Most intriguing of all is that the male snipe isn’t vocalizing with its mouth. It’s not singing or calling. The sound comes from vibration of its tail feathers when it dives, called drumming, or winnowing. It’s meant to threaten other birds, with the possible side benefit of charming the lady snipes although that’s not its primary purpose.
Learning the sound comes from vibrations took me down another memory lane, yet another involving my father, but this time his work as a Boeing test pilot.
Here’s a portion of the Wikipedia page (without citations) for snipe drumming: The specifics of how this extraordinary sound is produced can be explained by looking at the tail feathers. The sound is generated by vibration of the outer rectrices in the airstream modified by the set of wings. Drumming […] begins quite soft, increasing in volume and frequency as the dive progresses—reaching a crescendo just before the dive concludes. Each drum is several seconds in length and is full of rich harmonies. …In order for the drumming sound to be produced, the snipe must reach a velocity of 25 mph (40 km/h) which is required to start the vibration of the outer tail-feathers. …To make sure the feathers are able to withstand the strain of the vibrations, they are very strong in their structure. […] To ensure that the vibrations occur within a safe limit, the wings of the snipe are used. The quivering of the wings interrupts the flow of air to the tail-feathers during a dive and actually decreases the vibration, which is what allows for the shaky and tremulous quality of the drumming sound.
Flutter is an aerodynamicist’s term for mechanical vibration or oscillation. Omg, I spent hours and hours on the topic of flutter and flutter-clearance testing while researching and writing my book, Growing Up Boeing. I interviewed my father and several other pilots and flight test engineers about the dangers of flutter in airplanes (causes them to disintegrate midair if it isn’t dampened; I used the collapse of the Tacoma Narrows Bridge – nicknamed Galloping Gertie – in 1940 due to high winds as a prime example of the disastrous results of flutter in a structure). I described in detail how test pilots do the dangerous work of making sure there is no flutter in new airplane models, taking them to extreme speeds and angles of attack in their test programs. One of the pilots I profiled nearly lost his life doing high speed, steep angle of attack flutter-clearance testing in the first 737. You don’t mess with flutter.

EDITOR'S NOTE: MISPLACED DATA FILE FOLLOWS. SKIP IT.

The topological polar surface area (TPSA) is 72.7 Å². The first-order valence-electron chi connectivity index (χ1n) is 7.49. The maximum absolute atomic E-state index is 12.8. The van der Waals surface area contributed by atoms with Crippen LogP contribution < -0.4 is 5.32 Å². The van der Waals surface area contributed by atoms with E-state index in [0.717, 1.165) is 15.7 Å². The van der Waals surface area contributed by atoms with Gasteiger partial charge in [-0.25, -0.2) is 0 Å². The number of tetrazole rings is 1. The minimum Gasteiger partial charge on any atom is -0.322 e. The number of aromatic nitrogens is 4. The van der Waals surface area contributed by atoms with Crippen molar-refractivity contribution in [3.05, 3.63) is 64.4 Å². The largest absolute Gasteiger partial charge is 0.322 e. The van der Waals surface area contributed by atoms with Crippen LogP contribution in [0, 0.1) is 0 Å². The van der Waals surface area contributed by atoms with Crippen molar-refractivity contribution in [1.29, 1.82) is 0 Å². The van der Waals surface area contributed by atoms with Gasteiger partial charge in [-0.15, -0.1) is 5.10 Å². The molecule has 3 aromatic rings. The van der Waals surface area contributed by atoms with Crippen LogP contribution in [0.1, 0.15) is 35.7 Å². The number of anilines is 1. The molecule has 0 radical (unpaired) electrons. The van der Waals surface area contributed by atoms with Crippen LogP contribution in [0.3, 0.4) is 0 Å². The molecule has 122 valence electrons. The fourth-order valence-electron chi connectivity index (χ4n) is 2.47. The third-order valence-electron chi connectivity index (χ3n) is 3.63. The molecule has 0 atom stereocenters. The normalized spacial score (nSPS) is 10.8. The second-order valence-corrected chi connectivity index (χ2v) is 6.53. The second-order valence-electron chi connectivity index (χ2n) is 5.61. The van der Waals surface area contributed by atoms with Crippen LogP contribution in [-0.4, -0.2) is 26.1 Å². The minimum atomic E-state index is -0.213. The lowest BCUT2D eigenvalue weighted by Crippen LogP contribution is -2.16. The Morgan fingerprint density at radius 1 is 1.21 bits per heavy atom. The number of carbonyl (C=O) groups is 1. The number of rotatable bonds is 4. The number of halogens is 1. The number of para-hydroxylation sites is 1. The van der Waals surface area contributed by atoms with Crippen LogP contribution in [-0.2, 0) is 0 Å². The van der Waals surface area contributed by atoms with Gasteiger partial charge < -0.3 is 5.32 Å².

Wilson’s snipes are the kings of controlled flutter.
Here’s an excellent copyrighted photo of a male snipe winnowing, showing the splayed tail feathers.
Having put all this together – vibrations of snipe tail feathers while diving with the flutter-clearance testing in jets my father did– I now love the drumming of Wilson’s snipes even more. Such a cool sound, nature at her best with an assist from physics. I just wish my father were alive so he and I could marvel about it together. I owe my love of nature, wildlife and science to him. Dad would have geeked out about this as much as I have.
Instead, I’ll geek out with you, my blog readers.
And forever more, I’ll think of my father whenever I hear the lovely sound of Wilson’s snipe drumming.
[Here are two audio recordings of a Wilson’s snipe on the Audubon Society website, recordings #1 and #2, both much better than that in my video.]
Featured image: Wilson’s snipe, Wikipedia, CC BY-SA 3.0.